The terrorism institute created beete created be because of the Oklahoma City bombing could aid President Bush's Homeland Security Advisory Council, a terrorism expert says.
L. Paul Bremer III, former ambassador-at-large for counter terrorism, recently visited the Memorial Institute for the Prevention of Terrorism in Oklahoma City.
He said the city already has helped national terrorism experts by sharing its lessons from the 1995 bombing, particularly about rescue workers. Oklahoma City will continue to play a role as the country prepares for other attacks and copes with the psychological aftermath of Sept. 11, 2001, Bremer said.
"All of these kinds of aspects it seems to me are things which other parts of the country can learn from the Oklahoma experience," he said. "I think Oklahoma does have a role because, at least until Sept. 11, you were the site of the largest act of terrorism in American history."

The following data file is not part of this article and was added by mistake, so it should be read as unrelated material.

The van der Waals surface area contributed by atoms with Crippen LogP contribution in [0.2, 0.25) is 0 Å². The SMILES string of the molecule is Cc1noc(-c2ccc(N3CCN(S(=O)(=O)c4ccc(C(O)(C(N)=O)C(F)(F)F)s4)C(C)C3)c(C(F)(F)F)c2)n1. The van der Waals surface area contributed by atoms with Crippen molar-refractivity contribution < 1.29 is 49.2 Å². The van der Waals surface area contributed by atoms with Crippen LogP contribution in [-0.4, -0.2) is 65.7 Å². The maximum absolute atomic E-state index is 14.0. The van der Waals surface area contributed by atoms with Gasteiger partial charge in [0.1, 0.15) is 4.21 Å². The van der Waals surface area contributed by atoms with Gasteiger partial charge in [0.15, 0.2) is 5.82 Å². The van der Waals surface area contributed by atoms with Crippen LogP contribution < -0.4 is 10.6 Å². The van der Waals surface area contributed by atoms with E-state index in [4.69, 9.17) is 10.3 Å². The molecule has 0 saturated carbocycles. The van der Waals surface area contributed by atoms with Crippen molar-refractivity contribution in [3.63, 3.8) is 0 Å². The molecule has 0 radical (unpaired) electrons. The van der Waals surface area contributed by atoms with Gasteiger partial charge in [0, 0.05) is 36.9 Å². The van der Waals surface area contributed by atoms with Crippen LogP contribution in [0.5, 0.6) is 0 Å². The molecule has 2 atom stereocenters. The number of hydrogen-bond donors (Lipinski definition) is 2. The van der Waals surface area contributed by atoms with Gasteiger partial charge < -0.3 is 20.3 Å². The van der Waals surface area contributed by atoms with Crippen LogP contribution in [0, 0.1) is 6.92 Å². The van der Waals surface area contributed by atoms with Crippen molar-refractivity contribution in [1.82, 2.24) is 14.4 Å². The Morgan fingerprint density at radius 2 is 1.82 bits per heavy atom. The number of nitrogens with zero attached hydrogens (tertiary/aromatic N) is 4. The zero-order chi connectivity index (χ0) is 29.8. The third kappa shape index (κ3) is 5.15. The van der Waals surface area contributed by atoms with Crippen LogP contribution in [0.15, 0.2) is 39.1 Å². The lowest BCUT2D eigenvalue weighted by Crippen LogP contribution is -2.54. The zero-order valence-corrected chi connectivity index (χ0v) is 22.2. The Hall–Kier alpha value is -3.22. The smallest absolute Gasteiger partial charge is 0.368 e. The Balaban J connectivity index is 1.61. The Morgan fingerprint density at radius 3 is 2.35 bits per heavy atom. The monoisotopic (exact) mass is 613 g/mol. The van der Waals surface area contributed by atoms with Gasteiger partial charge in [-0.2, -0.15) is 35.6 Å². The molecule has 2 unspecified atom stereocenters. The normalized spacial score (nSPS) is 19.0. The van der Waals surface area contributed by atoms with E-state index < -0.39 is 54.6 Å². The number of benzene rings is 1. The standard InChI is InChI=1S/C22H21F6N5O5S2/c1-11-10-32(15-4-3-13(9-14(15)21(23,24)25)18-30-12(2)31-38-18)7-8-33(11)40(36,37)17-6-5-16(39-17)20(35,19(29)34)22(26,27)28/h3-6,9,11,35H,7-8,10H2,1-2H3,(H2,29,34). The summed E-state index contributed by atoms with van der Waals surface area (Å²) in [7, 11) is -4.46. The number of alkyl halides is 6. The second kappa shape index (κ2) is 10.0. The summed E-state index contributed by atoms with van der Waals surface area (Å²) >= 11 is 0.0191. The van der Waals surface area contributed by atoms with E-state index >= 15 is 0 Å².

Bremer, who worked for U.S. embassies in Afghanistan, Norway and the Netherlands, was appointed in June to the Homeland Security Advisory Council -- a group that includes American businessmen, academics and political leaders.
He is chief executive officer of Marsh Crisis Consulting, a company that helps corporations plan for financial crises, natural disasters and acts of terrorism. Nearly 300 Marsh employees were killed in the attack on the World Trade Center.
Bremer also was chairman of the National Commission on Terrorism and the Heritage Foundation task force, formed after the Sept. 11 attacks.